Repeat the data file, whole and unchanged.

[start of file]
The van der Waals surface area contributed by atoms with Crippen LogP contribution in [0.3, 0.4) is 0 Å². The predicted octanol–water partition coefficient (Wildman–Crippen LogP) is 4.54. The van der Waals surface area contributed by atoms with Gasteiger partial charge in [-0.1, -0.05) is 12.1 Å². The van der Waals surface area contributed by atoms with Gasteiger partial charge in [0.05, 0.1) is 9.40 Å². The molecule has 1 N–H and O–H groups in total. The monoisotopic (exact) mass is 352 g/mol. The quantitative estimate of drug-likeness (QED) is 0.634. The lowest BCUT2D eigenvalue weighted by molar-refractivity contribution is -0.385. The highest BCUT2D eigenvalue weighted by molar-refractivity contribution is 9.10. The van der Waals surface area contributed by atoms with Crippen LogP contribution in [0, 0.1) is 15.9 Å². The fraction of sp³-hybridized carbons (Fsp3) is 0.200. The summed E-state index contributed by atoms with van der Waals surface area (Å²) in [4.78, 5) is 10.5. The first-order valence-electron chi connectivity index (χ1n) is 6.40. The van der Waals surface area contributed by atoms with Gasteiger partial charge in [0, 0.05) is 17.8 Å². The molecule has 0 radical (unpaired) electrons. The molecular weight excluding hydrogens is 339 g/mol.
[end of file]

The van der Waals surface area contributed by atoms with Crippen LogP contribution in [0.3, 0.4) is 0 Å². The predicted octanol–water partition coefficient (Wildman–Crippen LogP) is 4.54. The van der Waals surface area contributed by atoms with Gasteiger partial charge in [-0.1, -0.05) is 12.1 Å². The van der Waals surface area contributed by atoms with Gasteiger partial charge in [0.05, 0.1) is 9.40 Å². The molecule has 1 N–H and O–H groups in total. The monoisotopic (exact) mass is 352 g/mol. The quantitative estimate of drug-likeness (QED) is 0.634. The lowest BCUT2D eigenvalue weighted by molar-refractivity contribution is -0.385. The highest BCUT2D eigenvalue weighted by molar-refractivity contribution is 9.10. The van der Waals surface area contributed by atoms with Crippen LogP contribution in [0, 0.1) is 15.9 Å². The fraction of sp³-hybridized carbons (Fsp3) is 0.200. The summed E-state index contributed by atoms with van der Waals surface area (Å²) in [4.78, 5) is 10.5. The first-order valence-electron chi connectivity index (χ1n) is 6.40. The van der Waals surface area contributed by atoms with Gasteiger partial charge in [0, 0.05) is 17.8 Å². The molecule has 0 radical (unpaired) electrons. The molecular weight excluding hydrogens is 339 g/mol.